We love to travel to find new birds and participate in a lot of bird counts. We also created a Guide to Birding Field Guides and host a collection of over 200 birding links from all over the globe.


While our main focus continues to be birds, we promote other areas of conservation as well. Conserving land not only benefits wildlife, but is hugely beneficial to people as well.

Year of the Young Birder

2013 is officially The Year of the Young Birder! We plan on spending the whole year promoting young birder clubs and sharing ideas on how to help student naturalists become lifelong conservationists.

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Article in: Book Reviews
January 17, 2013

Review of Hawks in Flight, Second Edition

hawks-in-flight-2nd-editionI love watching raptors. I’ve always loved how they fly so gracefully, taking command of the wind with no apparent effort at all.

Identifying these acrobatic wonders; that’s the tricky part!

Hawks in Flight: Second Edition is a magnificent update to the first edition published over two decades ago. All diurnal raptors with established breeding populations in the United States and Canada are included in 300 plus colorful, informative pages. This means 11 species not covered in the first edition are now included.

The authors of Hawks in Flight are three big names of birding: Pete Dunne, David Sibley, and Clay Sutton. Each brings years of expertise of raptors. The photos and illustrations are stunning and provide a great learning tool for raptor identification. The text is detailed and specific yet remains readable and understandable.

The raptors are organized by type: buteos, accipiters, falcons, etc. with regional specialities removed from the family base of birds. Then, later in the book, there are chapters dedicated to southwestern buteos, Florida specialties, and regional specialties. This arrangement works well for studying more common raptors found during migration versus birding in southeastern Arizona or southern Florida.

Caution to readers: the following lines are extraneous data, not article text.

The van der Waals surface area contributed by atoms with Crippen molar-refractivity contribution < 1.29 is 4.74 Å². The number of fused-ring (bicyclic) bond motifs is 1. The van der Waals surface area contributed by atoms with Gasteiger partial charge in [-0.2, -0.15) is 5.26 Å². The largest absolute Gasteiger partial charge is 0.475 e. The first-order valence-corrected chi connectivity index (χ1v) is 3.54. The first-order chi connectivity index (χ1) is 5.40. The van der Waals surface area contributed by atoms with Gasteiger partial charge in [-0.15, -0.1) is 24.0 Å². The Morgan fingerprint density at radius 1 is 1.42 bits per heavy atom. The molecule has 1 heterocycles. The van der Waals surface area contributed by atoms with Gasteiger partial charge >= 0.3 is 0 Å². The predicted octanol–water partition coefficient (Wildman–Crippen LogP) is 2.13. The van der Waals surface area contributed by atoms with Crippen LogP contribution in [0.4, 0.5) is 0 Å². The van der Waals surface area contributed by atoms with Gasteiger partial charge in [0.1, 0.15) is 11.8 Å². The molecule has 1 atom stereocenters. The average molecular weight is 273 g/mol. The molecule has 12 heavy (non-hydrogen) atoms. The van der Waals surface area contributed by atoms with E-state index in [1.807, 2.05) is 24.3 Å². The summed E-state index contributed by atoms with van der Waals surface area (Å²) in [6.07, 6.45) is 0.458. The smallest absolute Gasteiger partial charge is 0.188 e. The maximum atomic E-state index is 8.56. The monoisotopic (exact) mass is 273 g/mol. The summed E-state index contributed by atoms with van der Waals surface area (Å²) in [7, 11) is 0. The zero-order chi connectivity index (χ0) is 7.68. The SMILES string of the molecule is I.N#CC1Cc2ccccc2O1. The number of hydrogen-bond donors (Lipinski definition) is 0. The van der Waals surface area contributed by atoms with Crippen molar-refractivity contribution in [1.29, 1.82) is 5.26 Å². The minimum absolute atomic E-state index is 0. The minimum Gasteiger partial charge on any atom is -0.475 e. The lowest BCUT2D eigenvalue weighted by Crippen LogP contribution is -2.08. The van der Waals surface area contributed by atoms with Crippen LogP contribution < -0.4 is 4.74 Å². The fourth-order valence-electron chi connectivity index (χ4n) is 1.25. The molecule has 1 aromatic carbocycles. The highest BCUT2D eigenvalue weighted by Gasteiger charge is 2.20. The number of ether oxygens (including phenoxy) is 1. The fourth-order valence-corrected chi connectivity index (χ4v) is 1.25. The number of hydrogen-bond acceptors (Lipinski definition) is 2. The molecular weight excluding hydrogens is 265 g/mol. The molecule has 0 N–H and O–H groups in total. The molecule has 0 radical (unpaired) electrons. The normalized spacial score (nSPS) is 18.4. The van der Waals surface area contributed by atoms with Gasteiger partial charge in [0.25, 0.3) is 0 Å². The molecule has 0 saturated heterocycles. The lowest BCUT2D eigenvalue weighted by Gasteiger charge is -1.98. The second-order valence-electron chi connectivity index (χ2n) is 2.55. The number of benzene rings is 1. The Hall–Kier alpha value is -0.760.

Perhaps my favorite feature in the entire book is the “Putting it Together” section at the end of each chapter. This is a summary of the family of birds that puts everything together to get a better understanding of the types of birds. For example, the end of the Eagles and Vultures chapter has info on how to tell big black birds apart.

This is a great asset to quickly read up on types of birds without being overwhelmed.

Finally, the last chapter covers some of the other soaring birds that are not raptors.

Raptor identification can be tricky, but Hawks in Flight: Second Edition makes it easier and enjoyable.

Disclaimer: we received a copy of this book from the publisher to review on The links are to our Amazon affiliate account.

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  1. Review Roundup: January, 2013

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